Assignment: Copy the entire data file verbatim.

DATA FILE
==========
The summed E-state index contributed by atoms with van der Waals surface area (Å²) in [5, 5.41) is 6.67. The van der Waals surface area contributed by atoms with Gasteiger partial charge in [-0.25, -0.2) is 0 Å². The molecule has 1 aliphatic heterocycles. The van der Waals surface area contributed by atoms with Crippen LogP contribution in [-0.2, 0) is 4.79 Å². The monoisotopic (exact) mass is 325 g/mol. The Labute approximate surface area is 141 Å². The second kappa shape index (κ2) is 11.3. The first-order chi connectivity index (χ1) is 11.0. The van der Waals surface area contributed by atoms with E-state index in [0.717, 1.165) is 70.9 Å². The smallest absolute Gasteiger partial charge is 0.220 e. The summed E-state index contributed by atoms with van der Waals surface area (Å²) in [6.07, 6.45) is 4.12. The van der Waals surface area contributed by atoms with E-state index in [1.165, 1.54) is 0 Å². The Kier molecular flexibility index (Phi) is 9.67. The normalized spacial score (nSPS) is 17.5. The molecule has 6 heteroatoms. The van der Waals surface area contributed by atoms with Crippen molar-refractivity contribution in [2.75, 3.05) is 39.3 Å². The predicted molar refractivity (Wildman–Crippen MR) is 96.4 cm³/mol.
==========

The summed E-state index contributed by atoms with van der Waals surface area (Å²) in [5, 5.41) is 6.67. The van der Waals surface area contributed by atoms with Gasteiger partial charge in [-0.25, -0.2) is 0 Å². The molecule has 1 aliphatic heterocycles. The van der Waals surface area contributed by atoms with Crippen LogP contribution in [-0.2, 0) is 4.79 Å². The monoisotopic (exact) mass is 325 g/mol. The Labute approximate surface area is 141 Å². The second kappa shape index (κ2) is 11.3. The first-order chi connectivity index (χ1) is 11.0. The van der Waals surface area contributed by atoms with E-state index in [0.717, 1.165) is 70.9 Å². The smallest absolute Gasteiger partial charge is 0.220 e. The summed E-state index contributed by atoms with van der Waals surface area (Å²) in [6.07, 6.45) is 4.12. The van der Waals surface area contributed by atoms with E-state index in [1.165, 1.54) is 0 Å². The Kier molecular flexibility index (Phi) is 9.67. The normalized spacial score (nSPS) is 17.5. The molecule has 6 heteroatoms. The van der Waals surface area contributed by atoms with Crippen molar-refractivity contribution in [2.75, 3.05) is 39.3 Å². The predicted molar refractivity (Wildman–Crippen MR) is 96.4 cm³/mol.